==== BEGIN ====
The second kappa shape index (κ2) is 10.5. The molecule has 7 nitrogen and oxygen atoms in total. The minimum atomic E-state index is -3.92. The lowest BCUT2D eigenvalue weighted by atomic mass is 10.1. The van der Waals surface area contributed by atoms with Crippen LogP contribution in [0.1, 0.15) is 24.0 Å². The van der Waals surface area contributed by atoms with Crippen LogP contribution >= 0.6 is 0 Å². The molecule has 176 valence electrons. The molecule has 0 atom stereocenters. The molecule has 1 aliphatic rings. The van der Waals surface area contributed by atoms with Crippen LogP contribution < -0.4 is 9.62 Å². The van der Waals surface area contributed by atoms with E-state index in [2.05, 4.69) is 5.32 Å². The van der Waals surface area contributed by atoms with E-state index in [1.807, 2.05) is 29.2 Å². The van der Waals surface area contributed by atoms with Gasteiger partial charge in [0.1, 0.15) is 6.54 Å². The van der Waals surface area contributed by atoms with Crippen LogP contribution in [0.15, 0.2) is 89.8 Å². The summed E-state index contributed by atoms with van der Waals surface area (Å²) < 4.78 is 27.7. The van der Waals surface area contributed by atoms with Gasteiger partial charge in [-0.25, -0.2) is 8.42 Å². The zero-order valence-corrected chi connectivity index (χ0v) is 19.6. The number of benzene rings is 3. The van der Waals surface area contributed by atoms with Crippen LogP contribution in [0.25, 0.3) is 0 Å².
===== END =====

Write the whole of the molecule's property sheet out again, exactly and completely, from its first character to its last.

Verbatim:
The second kappa shape index (κ2) is 10.5. The molecule has 7 nitrogen and oxygen atoms in total. The minimum atomic E-state index is -3.92. The lowest BCUT2D eigenvalue weighted by atomic mass is 10.1. The van der Waals surface area contributed by atoms with Crippen LogP contribution in [0.1, 0.15) is 24.0 Å². The van der Waals surface area contributed by atoms with Crippen LogP contribution >= 0.6 is 0 Å². The molecule has 176 valence electrons. The molecule has 0 atom stereocenters. The molecule has 1 aliphatic rings. The van der Waals surface area contributed by atoms with Crippen LogP contribution < -0.4 is 9.62 Å². The van der Waals surface area contributed by atoms with E-state index in [2.05, 4.69) is 5.32 Å². The van der Waals surface area contributed by atoms with E-state index in [1.807, 2.05) is 29.2 Å². The van der Waals surface area contributed by atoms with Gasteiger partial charge in [0.1, 0.15) is 6.54 Å². The van der Waals surface area contributed by atoms with Crippen LogP contribution in [0.15, 0.2) is 89.8 Å². The summed E-state index contributed by atoms with van der Waals surface area (Å²) < 4.78 is 27.7. The van der Waals surface area contributed by atoms with Gasteiger partial charge in [-0.25, -0.2) is 8.42 Å². The zero-order valence-corrected chi connectivity index (χ0v) is 19.6. The number of benzene rings is 3. The van der Waals surface area contributed by atoms with Crippen LogP contribution in [0.25, 0.3) is 0 Å².